There’s no escaping your surroundings. Formed in 2010, Seven Impale have slowly but steadily become one of the most talked about young bands in the prog world, with a sound that deftly blends an exhilarating blur of mutant jazz rock with thunderous, dark grooves that exhibit a subtle but unmistakable debt to the underground metal scene that continues to thrive in the band’s home city of Bergen, Norway.
“I played in a thrash metal band from the age of 16, but during that time I started playing more fusion and jazz stuff,” recalls singer and guitarist Stian Økland. “Guys like [noted jazz guitarist] John Scofield, they were very important for developing my guitar style, but also bands from Bergen, like Enslaved, have been really important for investigating the more vivid landscapes that metal actually can bring to your music.
“A lot of bands have been mentioned as our source of inspiration, but the one we always go back to is [Norwegian art rock legends] Jaga Jazzist, and that’s true for every member of the band. It’s the mixture of all our inspirations that brings us into the prog world.”
“I guess it was just a coincidence that none of us went into the metal scene,” adds drummer Fredrik Mekki Widerøe. “We all got into the jazz rock scene, which is mainly based in Oslo. Bergen is more the metal capital of Norway. So add that enthusiasm for the jazzy stuff to an upbringing with parents listening to Deep Purple and Black Sabbath, and we end up playing Norwegian jazz rock mixed with that 70s heavy metal vibe.”
Informed observers may well be able to detect the odd nod towards Van der Graaf Generator or King Crimson in Seven Impale’s explosive, sax-embellished freakouts, but there’s no denying that this band have already developed a sound that stands apart from pretty much everything else that’s happening in prog right now. The follow-up to 2014’s debut full‑length City Of The Sun, new album Contrapasso is a darker and more aggressive record than its florid, euphoric predecessor, but the band’s wide-eyed exuberance remains intact throughout, even if the message contained within these nine strange songs is laced with a very modern sense of dismay.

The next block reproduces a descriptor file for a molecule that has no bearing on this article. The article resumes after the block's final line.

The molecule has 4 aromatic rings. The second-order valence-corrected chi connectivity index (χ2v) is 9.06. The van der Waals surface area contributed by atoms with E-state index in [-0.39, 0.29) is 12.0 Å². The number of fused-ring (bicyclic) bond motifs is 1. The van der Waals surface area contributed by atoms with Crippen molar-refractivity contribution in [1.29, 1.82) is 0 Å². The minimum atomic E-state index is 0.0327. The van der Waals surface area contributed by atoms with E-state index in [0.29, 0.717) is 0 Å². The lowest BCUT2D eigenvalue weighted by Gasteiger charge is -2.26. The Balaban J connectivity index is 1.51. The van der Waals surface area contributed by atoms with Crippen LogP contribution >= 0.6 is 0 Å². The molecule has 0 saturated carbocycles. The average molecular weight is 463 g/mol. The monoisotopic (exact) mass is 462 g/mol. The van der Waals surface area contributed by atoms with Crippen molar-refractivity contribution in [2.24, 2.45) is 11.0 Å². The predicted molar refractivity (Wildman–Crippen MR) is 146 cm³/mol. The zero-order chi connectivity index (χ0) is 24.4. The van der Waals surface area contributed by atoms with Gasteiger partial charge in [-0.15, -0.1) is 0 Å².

“The word ‘contrapasso’ is hard to translate directly,” says Widerøe, “but it comes from Dante’s Inferno. His representation of Hell consists of punishment derived from the things you’re being punished for. It’s like divine revenge.”
“The idea behind the album grows out of the story from City Of The Sun,” says Økland. “At the end of that album, you see this ideal state of mind, this Utopian state, crumble down to nothing, and that’s where we are on Contrapasso. It’s the dark side of City Of The Sun. The hope that still exists on the last album is now in a state of languor and apathy, and I think a lot of people can relate to that right now.”
Looking on the brighter side, Seven Impale make music that manages to be both prog and progressive, and their burgeoning reputation as an extraordinary live act will surely make them a difficult band to ignore over the next few years. It might not be possible to reinvent the wheel, but Contrapasso suggests that these eager Norwegians are going to give it a damn good try.
“Art rock or prog rock, it’s a really big genre,” Økland concludes. “We belong there because we’re not heavy enough to be a pure metal band and we’re not sufficiently trained as jazz musicians to be called a jazz band, and I think that’s fine! We love the prog fans. They’re so devoted to the whole thing and to giving music like this a chance. They really cherish the music and that means a lot to bands like us.”
Stian Økland (vocals/guitar), Fredrik Mekki Widerøe (drums), Erlend Vottvik Olsen (guitar), Tormod Fosso (bass), Benjamin Mekki Widerøe (saxophone), Håkon Vinje (keyboards)
Rampaging jazz-fuelled prog rock with lashings of menace and squawking sax
Contrapasso is out now via Karisma
See the band’s Facebook page for more